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Jost Gippert: Our Featured Linguist!

"Buenos dias", "buenas noches" -- this was the first words in a foreign language I heard in my life, as a three-year old boy growing up in developing post-war Western Germany, where the first gastarbeiters had arrived from Spain. Fascinated by the strange sounds, I tried to get to know some more languages, the only opportunity being TV courses of English and French -- there was no foreign language education for pre-teen school children in Germany yet in those days. Read more



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What is English? And Why Should We Care?

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To find some answers Tim Machan explores the language's present and past, and looks ahead to its futures among the one and a half billion people who speak it. His search is fascinating and important, for definitions of English have influenced education and law in many countries and helped shape the identities of those who live in them.


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Medical Writing in Early Modern English

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This volume provides a new perspective on the evolution of the special language of medicine, based on the electronic corpus of Early Modern English Medical Texts, containing over two million words of medical writing from 1500 to 1700.


Academic Paper


Title: Loudness Predicts Prominence: Fundamental Frequency Lends Little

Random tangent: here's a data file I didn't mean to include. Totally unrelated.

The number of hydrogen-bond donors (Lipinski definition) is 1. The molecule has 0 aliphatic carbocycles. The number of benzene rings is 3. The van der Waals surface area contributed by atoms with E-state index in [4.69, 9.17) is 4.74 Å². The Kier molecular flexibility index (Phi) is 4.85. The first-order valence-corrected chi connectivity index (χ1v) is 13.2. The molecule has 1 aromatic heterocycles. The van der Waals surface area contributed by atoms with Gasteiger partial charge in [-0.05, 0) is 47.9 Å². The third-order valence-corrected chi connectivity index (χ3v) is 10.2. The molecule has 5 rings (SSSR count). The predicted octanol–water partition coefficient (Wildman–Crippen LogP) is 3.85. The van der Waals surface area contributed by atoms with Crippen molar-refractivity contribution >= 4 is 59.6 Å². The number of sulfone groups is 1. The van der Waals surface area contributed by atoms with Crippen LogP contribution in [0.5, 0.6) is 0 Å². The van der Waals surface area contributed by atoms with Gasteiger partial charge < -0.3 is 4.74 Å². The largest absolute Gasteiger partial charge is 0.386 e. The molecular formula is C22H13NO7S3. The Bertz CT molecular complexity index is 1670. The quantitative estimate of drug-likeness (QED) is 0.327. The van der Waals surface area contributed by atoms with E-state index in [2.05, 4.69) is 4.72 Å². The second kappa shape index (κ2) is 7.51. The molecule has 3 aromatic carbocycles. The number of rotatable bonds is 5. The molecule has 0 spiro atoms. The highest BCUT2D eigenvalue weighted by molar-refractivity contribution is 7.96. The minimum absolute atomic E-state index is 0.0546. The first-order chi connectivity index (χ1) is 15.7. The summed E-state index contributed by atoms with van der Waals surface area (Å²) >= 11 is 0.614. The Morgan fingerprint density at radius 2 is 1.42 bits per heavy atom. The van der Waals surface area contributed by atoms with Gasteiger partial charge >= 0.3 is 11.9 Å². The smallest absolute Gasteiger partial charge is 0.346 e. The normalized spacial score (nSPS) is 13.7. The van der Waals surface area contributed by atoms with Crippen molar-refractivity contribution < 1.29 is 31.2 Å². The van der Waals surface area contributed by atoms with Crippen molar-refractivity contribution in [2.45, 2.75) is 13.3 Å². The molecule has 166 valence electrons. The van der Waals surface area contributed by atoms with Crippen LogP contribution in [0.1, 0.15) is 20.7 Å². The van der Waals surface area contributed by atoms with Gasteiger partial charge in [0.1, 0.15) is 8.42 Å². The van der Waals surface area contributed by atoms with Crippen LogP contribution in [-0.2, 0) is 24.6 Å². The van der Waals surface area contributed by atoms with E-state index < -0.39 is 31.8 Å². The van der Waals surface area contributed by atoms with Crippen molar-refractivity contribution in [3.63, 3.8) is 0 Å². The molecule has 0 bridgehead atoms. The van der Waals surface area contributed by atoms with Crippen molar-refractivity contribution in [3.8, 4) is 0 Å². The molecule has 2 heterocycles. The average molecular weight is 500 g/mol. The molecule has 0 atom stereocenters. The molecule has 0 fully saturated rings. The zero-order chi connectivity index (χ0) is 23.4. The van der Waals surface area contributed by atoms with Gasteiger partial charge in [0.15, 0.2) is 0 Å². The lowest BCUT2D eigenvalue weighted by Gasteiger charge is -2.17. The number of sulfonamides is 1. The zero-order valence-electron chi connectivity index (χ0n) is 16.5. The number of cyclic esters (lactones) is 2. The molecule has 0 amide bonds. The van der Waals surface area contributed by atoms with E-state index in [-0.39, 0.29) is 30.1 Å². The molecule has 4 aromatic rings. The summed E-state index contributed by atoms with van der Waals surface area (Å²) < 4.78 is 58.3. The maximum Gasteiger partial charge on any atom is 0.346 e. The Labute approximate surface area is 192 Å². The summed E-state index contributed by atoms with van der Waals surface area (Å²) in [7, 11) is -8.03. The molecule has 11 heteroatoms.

Paper URL: http://kochanski.org/gpk/papers/2005/04pnp.pdf
Author: Greg Kochanski
Email: click here to access email
Homepage: http://kochanski.org/gpk
Institution: Oxford University Phonetics Laboratory
Author: Esther Grabe
Homepage: http://www.phon.ox.ac.uk/~esther
Institution: University of Oxford
Author: John S. Coleman
Homepage: http://www.phon.ox.ac.uk/~jcoleman
Institution: University of Oxford
Linguistic Field: Computational Linguistics; Phonetics
Subject Language: English
Abstract: We built classifiers, trained the classifiers on human prominence/non-prominence judgements, and then evaluated how well they behaved. The classifiers operate on 452 ms windows centered on syllables, using different acoustic measures. By comparing the performance of classifiers based on different measures, we can learn how prominence is expressed in speech. Contrary to textbooks and common assumption, fundamental frequency (f0) played a minor role in distinguishing
prominent syllables from the rest of the utterance. Instead, speakers primarily marked prominence with patterns of loudness and duration. Two other acoustic measures that we examined also played a minor role, comparable to f0. All dialects and speaking styles studied here share a common definition of prominence.
The result is robust to differences in labeling practice and the dialect of the labeler.
Type: Individual Paper
Status: In Progress
Publication Info: Accepted in J. Acoustical Soc. America
URL: http://kochanski.org/gpk/papers/2005/04pnp.pdf


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